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Code-switching in EFL classrooms : a case study on discourse functions, switch types, initiation patterns, and perceptions

Horasan, Seçil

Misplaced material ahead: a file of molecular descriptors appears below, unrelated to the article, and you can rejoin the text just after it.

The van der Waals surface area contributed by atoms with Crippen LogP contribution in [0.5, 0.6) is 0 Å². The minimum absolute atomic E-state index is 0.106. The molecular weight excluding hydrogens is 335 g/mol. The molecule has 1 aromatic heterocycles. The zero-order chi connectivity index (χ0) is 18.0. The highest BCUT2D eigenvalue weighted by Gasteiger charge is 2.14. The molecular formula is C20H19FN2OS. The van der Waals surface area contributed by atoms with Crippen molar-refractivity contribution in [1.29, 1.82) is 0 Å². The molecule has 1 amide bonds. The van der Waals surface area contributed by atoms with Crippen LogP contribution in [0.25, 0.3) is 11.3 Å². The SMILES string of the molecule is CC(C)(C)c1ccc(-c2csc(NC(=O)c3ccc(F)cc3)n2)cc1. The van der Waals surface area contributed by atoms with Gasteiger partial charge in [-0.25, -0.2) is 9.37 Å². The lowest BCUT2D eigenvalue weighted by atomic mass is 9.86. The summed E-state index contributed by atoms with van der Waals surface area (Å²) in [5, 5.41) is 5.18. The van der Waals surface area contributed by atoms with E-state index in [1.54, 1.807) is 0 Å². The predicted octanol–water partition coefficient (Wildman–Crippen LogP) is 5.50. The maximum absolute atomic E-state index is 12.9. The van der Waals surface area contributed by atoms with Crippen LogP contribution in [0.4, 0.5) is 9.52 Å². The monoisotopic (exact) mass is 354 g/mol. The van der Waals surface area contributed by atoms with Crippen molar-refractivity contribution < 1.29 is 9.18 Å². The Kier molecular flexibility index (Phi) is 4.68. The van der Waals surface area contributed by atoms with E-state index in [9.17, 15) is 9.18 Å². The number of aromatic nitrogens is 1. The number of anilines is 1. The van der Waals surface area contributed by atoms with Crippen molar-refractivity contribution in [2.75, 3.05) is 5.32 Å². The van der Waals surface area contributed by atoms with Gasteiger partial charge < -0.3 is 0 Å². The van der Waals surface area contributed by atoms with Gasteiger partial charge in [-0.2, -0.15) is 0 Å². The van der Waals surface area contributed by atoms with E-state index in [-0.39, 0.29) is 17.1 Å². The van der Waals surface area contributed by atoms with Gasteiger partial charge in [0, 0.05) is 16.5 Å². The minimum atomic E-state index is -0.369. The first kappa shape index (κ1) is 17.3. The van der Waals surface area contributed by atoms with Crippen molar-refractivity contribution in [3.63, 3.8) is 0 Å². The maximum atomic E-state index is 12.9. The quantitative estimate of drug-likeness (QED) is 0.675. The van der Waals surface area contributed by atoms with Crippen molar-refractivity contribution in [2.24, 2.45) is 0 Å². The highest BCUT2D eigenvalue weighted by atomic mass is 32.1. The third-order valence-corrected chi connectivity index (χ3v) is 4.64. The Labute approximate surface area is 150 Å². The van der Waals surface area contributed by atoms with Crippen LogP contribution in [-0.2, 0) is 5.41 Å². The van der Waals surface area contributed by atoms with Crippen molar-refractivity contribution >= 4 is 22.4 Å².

This case study aimed to investigate the amount of code-switching used by students and teachers in English as a Foreign Language (EFL) classrooms at the School of Languages at a state university in terms of switch types, initiation patterns, and the discourse functions of code-switching, as well as the perceptions of the participants. Four classrooms consisting of 92 students and 8 teachers took part in the study. 16 lessons in total were observed and video-recorded. The recordings were transcribed along with the researcher’s notes. All the teachers and 16 selected students were interviewed to find out their perceptions about code-switching. Interviews were followed by stimulated recalls in which the participants were expected to comment on their own utterances. The results revealed that almost one third of all utterances were code-switched. Students were seen to use a great number of code-switching; however, student-initiated code-switching was found less. In both groups, inter-sentential level of code-switching was used much more frequently. In terms of the discourse functions, students employed 16 functions while teachers employed 13 different functions. Meta-language was used most both by the students and teachers; however, these results did not fit into the perceptions: Students stated that they used it for equivalence most and teachers used it for checking understanding. Overall perceptions favored the use of code-switching in class as a tool facilitating learning.